Reflecting on celebrity development in his 2016 Wonderland book, Steven Johnson writes the “reality-distortion” technology, making us “see things that don’t exist”. At a rate of 12 frames per second, with synchronized sound and close-up, people almost can’t help but form emotional connections with the characters on the screen.

Widescreen always has a special attraction. Marilyn Monroe’s portrait taken by photographer Eve Arnold on The Misfits film studio in 1960 showed her charm, but could not convey the full charisma of every step and how to speak gracefully on screen. Figure.

The exposure of screens in the classic cinemas of Hiroshi Sugimoto, showed how the audience was surprised and moved.

As the widescreen got closer to people, the popularity also increased. “Anybody today can claim that he or she is being filmed,” wrote German philosopher Walter Benjamin in his 1935 essay. “Artwork in an age of mechanical reproduction. “. “Therefore, the difference between the author and the public is about to lose its basic nature.”

And the smartphone camera has turned his predictions into reality.


What will Benjamin do with TikTok, the application that young people today use to lip-sync and dance to the same tune, often competing to make short films?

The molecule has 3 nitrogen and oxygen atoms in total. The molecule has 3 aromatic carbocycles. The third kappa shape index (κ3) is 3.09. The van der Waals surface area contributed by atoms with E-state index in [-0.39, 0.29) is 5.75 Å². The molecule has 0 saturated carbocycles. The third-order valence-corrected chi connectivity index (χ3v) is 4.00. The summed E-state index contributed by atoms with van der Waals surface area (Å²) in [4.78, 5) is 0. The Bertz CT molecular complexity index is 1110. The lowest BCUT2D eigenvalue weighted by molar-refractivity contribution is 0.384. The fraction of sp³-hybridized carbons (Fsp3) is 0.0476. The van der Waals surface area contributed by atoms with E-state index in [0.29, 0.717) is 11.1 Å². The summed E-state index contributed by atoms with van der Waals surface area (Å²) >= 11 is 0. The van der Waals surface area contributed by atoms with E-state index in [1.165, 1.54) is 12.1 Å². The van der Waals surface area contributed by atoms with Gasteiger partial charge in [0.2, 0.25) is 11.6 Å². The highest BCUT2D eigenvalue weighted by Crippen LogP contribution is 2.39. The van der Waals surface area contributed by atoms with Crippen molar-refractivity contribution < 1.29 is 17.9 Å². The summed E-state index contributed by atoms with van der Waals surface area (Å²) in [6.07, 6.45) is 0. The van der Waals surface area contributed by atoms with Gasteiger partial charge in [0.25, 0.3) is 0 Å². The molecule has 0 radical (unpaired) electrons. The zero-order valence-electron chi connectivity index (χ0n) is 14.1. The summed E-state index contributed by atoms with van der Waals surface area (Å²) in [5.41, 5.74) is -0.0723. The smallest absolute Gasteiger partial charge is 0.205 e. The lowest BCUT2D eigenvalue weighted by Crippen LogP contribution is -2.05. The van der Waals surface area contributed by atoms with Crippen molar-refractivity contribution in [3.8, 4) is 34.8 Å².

One study calls TikTok’s video forms “enhanced play videos compressed over 15 seconds, higher speed and more colorful” than videos created by other apps.

“Please don’t watch it on your phone,” is Martin Scorsese’s appeal to The Irishman’s audience, his recent film as a director, because streaming on Netflix is ​​a bet his on irresponsible audience.

But most teenagers are spending more time exploring portrait mode, Instagramming or sending emoticons than sitting in the theater.

Playing games on the phone can be addictive. A study of American teenagers shows that those who spend the least time on devices like phones are the happiest people, while those who use high intensity tend to be sadder, less comedic. content with their lives and inferiority. “Sometimes, I think I’m not good at all” is an acknowledgment received by many people.

That’s in contrast to Valery’s predicted fascination or Benjamin’s cinematic perspective, which “has exploded the virtual and real world, so that now when witnessing remnants and debris away, they I was able to venture into that vast world. With the close-up, the open space; with slow motion, every movement seemed to be expanded. ” He believes that the screen will free us.

So is something wrong? Perhaps everything is fine, just now that every aspect of life, good or bad, has been “digitized”. From the glamor of Monroe, and the intimate message taken by Jeff Mermelstein on the streets of New York, to the jokes on Twitter and the envy of watching others live happier lives on Instagram, all The experiences are all displayed on the screen.

[ Æsir Tales ]